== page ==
Bridget Riley has unveiled a spectacular window commissioned by the Gemeentemuseum, The Hague. Entitled Dance the work of art took three years to realise and was specially commissioned for the museum’s grand first-floor reception area. This maintains a tradition of artists, including Sol LeWitt and Niele Toroni, creating new work specifically for the museum.
Director Benno Tempel said: “We are enormously proud that Bridget Riley accepted this commission – a top international artist whose work is closely related to Mondrian’s – and with such spectacular results! It’s a dream come true.”
Bridget Riley said: “I felt honored to be offered this commission and I’m delighted with this particular location. The daylight behind the window lends it an extra dimension, making the result even better than I had hoped.”
Bridget Riley produced her iconic painting Tremor in 1962 but had not seen the work again until she visited the Gemeentemuseum in 2012. She had just become the first female artist ever to win the Sikkens Prize, and to mark the occasion the Gemeentemuseum had offered her an exhibition in the museum’s Projects Gallery.
It was Riley’s idea to include Tremor in the exhibition, and when she came face to face with the work for the first time in so many years, she was transfixed. Curator Hans Janssen watched as she stood and stared at it for over 10 minutes. The encounter would trigger a series of works in which Riley returned to the black-and-white triangles of her 1960s paintings Tremor and Burn – a new departure that would lead her to create Dance, the window she has designed for the museum’s first-floor reception area.
Bridget Riley has long been fascinated by the work of Piet Mondrian and has formed strong links to the Gemeentemuseum. Not only because of their common interest in abstract compositions but because Mondrian spent his entire life engaged in a poetic translation of his deep desire to harmonize the contrasts of paint, form, and colour. It was Riley’s fascination with Mondrian that first drew her to the Gemeentemuseum Den Haag in 1996. Ever since then, the museum has maintained close links with her. After Riley won the Sikkens Prize in 2012, she staged a show of new and existing work in the museum’s Projects Gallery. In addition, the direct relationship between her work and Mondrian’s was highlighted by adding a space hung with examples of her recent work to the permanent display on Mondrian & De Stijl. Most recently, the close relationship between the artist and the museum led to the solo exhibition Bridget Riley – The Curve Paintings. 1961-2014, which closed on 23 October this year.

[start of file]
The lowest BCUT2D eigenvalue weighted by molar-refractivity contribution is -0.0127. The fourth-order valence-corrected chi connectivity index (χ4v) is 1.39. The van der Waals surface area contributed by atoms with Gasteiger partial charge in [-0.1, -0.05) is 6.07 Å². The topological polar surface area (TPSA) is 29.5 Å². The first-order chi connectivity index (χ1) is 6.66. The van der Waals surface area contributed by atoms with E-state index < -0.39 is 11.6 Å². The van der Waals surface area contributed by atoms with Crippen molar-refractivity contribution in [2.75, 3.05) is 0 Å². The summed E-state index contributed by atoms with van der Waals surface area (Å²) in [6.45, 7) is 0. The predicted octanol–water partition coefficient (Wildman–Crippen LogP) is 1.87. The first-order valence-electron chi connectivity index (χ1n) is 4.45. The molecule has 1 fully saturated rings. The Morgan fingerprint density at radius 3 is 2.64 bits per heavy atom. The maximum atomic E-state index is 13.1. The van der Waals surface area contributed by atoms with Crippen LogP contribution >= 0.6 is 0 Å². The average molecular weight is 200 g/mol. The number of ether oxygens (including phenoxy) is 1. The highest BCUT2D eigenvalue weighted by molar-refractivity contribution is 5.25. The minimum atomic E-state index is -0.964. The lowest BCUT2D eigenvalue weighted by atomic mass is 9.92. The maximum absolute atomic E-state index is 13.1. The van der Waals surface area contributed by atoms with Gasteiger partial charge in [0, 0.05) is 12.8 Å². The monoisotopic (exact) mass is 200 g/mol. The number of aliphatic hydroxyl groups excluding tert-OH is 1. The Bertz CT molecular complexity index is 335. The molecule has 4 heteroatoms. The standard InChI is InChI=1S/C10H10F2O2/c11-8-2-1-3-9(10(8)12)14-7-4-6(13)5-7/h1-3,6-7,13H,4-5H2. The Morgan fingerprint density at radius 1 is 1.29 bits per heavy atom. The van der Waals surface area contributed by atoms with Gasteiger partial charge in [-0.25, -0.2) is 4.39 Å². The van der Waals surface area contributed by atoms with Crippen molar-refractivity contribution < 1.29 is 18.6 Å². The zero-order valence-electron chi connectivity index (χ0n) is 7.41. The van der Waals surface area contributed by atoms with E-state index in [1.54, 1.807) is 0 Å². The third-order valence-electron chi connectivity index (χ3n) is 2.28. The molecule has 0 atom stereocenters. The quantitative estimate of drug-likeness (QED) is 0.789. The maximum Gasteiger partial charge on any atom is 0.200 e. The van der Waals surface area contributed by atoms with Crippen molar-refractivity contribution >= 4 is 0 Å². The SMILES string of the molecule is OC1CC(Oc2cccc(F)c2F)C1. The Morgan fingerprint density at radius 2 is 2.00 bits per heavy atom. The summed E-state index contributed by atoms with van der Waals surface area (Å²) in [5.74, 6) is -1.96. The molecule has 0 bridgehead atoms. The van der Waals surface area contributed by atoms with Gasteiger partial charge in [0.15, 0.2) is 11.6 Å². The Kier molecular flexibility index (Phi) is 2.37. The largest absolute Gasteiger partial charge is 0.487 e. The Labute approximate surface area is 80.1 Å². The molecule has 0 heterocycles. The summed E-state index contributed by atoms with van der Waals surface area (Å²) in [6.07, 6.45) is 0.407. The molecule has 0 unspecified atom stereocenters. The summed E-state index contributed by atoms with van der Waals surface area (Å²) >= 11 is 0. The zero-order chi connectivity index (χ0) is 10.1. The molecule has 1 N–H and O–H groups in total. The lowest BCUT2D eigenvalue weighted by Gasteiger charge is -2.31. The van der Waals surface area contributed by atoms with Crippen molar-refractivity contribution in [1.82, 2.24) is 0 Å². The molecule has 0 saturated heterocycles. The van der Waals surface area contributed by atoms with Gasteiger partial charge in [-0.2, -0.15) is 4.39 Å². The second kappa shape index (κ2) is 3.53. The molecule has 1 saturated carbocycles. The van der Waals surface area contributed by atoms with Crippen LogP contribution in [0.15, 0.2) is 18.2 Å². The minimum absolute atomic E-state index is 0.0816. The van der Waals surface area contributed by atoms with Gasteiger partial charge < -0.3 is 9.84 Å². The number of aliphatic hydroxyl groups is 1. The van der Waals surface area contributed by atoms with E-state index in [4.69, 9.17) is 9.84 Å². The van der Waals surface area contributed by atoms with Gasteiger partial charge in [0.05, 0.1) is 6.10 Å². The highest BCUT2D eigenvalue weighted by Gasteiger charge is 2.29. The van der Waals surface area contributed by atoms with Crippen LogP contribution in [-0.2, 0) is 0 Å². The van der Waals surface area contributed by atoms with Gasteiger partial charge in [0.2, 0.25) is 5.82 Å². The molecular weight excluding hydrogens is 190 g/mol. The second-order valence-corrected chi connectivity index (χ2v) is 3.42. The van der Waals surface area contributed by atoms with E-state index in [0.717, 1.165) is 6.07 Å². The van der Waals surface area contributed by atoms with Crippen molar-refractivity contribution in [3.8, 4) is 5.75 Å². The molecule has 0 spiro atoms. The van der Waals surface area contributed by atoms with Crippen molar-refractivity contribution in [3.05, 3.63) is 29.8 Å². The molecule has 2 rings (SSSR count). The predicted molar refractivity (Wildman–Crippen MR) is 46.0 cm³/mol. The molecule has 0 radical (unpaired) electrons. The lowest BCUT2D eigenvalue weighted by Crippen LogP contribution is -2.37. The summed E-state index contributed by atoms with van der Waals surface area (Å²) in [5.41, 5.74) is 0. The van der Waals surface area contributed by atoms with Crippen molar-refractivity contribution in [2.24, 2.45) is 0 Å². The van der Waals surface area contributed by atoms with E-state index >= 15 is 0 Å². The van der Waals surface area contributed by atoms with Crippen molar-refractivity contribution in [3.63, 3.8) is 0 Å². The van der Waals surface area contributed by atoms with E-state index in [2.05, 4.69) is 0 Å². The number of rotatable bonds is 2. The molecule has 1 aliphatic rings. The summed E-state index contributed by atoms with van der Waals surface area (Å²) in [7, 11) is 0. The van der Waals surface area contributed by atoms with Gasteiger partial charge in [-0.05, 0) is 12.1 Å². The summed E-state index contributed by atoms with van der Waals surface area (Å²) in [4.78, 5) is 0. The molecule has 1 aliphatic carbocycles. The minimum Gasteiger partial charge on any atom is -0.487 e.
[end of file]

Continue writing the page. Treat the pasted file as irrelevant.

Berlage’s total work of art: Designed by the celebrated Dutch architect H.P. Berlage, the Gemeentemuseum Den Haag was the first truly modern museum to be built anywhere in the world. Since its opening in 1935, many other museums have followed the example set by this unique and historic home of the arts. Berlage intended the museum to be a ‘total work of art’ in the Wagnerian sense. Since the 1980s, the museum has lent a new dimension to this idea by collaborating with artists on the permanent integration of new, specially created works of art into the actual fabric of the building. The wall paintings created by Sol LeWitt, Niele Toroni, Günther Förg and Günter Tuzina for the museum’s staircases are a case in point. They have become part of the very architecture of the museum. Elsewhere in the building, there are other murals by Sol LeWitt and Jan van der Ploeg – two artists who have followed in the footsteps of the forefather of formal abstractionism, Piet Mondrian.
Crowdfunding: Part of the cost of the Dance window is being met through crowdfunding, via the sale of a silk screen print by Bridget Riley. It is available to purchase for €2500.To mark the unveiling of the window, Bridget Riley, and the Gemeentemuseum Den Haag are offering copies of the signed print, entitled Sonnet, at a special bargain price. Sonnet is based on the design of Dance and the proceeds of the sale will go towards the cost of installing the window.